Monday, July 06, 2015 Local time: 18:01


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  • Afghanistan's New Northern Flash Points

    In the years after the collapse of the Taliban regime, following the resolution of a conflict between rival factions of Afghanistan's former Northern Alliance, "relatively calm" was commonly used to describe the situation in the country's north. The label no longer fits, however, as widespread fighting and an influx of foreign militants have drastically altered the scene. A number of factors have contributed to the new reality in the north, but one of the biggest is the security vacuum caused by the withdrawal of NATO troops in 2014 and the handover of responsibility to Afghanistan's fledgling security forces and military. The region has become a desirable destination for undesirables as a result. The arrival of the annual Taliban spring offensive in April 2015 revealed the north as a major battleground between government troops and Taliban forces, fighting that in years past had centered primarily on the Pashtun centers of southern and eastern Afghanistan. And there were also reports of new arrivals: Central Asian militants, loyal to the Islamic State group, who were flushed out of their safe havens in Pakistan's tribal regions by a Pakistani military offensive. Pakistan's restive border region (including Khyber Pakhtunkhwa Province and North Waziristan and other Federally Administered Tribal Areas) has for years harbored militants from the Pakistani Taliban, Central Asia, Arab countries, and Chechnya. Reports from locals in northern Afghanistan that "foreign faces" were being seen in increasing numbers led officials to look to northwestern Pakistan as a source. This raised the prospect that representatives of a number of militant groups known to have taken refuge in Pakistan could be among the arrivals. They include various factions from the Tehrik-i Taliban Pakistan (the umbrella group known as the Pakistani Taliban); Al-Qaeda-linked groups such as the Islamic Movement of Uzbekistan (IMU, a primarily Uzbek group known by Afghans as Jundullah); and Jamaat Ansarullah (a Tajik splinter group of the IMU). Announcements by leaders of the IMU that they had sworn allegiance to the Islamic State (IS) leadership raised fears of a dangerous new brand of extremism in Afghanistan. There have been numerous cases of fighters swapping the Taliban's flag for IS's black flag, claims by Afghan officials that the IS was indeed operating on Afghan soil, evident recruiting efforts, and signs of a brewing rivalry between the Taliban and IS. But to this point it is unclear what level of penetration, if any, the Arab leadership of IS has on the ground in Afghanistan. A June 2015 Pentagon report concluded that Islamic State's "presence and influence in Afghanistan remains in the initial exploratory phase." The report also said that while the IMU had publicly expressed support for Islamic State "as the leader of the global jihad," it was worth noting that the Afghan Taliban has "declared that it will not allow [IS] in Afghanistan." Meanwhile, more sightings of foreign militants in northern Afghanistan have also led to suggestions that Central Asian fighters could be positioning themselves in northern Afghanistan to cross back into bordering Tajikistan, Turkmenistan, and Uzbekistan.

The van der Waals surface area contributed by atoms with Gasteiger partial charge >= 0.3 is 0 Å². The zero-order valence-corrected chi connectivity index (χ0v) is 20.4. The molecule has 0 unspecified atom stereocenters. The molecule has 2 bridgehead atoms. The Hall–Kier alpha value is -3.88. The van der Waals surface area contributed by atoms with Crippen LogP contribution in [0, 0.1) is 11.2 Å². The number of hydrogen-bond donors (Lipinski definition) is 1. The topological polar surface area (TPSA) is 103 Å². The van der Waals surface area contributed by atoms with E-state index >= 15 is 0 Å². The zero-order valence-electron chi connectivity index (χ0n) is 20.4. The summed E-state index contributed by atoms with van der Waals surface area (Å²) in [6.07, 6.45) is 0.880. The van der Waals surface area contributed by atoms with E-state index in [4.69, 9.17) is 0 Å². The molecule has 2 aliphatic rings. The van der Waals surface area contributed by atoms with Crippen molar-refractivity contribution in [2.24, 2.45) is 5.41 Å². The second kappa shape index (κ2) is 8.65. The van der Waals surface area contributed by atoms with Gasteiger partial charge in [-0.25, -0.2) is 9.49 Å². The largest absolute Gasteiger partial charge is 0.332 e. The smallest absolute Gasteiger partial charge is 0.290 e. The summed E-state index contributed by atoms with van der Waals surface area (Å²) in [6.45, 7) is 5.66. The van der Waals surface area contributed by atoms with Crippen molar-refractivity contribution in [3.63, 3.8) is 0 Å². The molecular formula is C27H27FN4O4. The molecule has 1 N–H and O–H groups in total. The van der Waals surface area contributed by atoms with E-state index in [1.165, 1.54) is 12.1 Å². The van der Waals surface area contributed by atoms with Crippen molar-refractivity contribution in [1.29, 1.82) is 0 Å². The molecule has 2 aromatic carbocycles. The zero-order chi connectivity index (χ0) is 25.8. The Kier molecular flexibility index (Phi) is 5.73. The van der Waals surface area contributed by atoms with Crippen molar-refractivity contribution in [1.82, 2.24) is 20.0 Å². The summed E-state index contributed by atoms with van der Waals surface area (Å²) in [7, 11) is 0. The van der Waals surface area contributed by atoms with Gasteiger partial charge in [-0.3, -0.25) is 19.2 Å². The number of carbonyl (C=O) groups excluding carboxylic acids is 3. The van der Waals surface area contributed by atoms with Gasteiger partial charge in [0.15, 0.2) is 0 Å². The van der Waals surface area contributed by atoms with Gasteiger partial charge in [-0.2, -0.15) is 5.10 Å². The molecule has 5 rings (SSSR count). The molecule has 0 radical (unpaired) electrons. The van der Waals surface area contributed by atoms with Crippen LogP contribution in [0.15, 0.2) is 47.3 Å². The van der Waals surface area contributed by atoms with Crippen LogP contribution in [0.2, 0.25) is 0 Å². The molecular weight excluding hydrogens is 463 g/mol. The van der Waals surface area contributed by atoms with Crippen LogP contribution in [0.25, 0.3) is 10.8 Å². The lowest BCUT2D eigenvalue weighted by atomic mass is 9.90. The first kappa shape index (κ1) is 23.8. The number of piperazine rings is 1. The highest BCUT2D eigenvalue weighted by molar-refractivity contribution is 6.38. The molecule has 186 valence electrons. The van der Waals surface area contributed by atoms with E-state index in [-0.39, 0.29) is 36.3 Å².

• In Kabul Afghan soldier Essa Khan Laghmani explains how he shot and killed six Taliban attackers inside the Afghan parliament in June.

    Former U.S. Envoy Says Pakistan Needs To Crack Down On Afghan Taliban

    A former U.S. envoy to Afghanistan and Pakistan has called on Islamabad to go after Afghan insurgents on its soil to boost ties with Kabul.

  • Abdul Rahid Dostum

    Afghanistan's Underbelly: The Exposed North

    The Afghan government has turned to a risky war strategy to tackle the Taliban in the country's north -- teaming up two rival former warlords with a history of animosity toward each other.


About Gandhara

Gandhara, an ancient region comprising parts of today's Afghanistan and Pakistan, inspires this page, which provides foreign policy audiences with reporting, analysis and commentary direct from our local correspondents in Afghanistan and Pakistan with the aim of promoting peace in the region. 
 

Interview

Atta Mohammad Noor

Atta Noor: Unlikely Coalition To 'Inflict A Powerful Blow' Against Taliban

Atta Mohammad Noor, the powerful governor of Afghanistan's Balkh Province, has blamed the government's weak leadership for the soaring violence in the country's north. More


Multimedia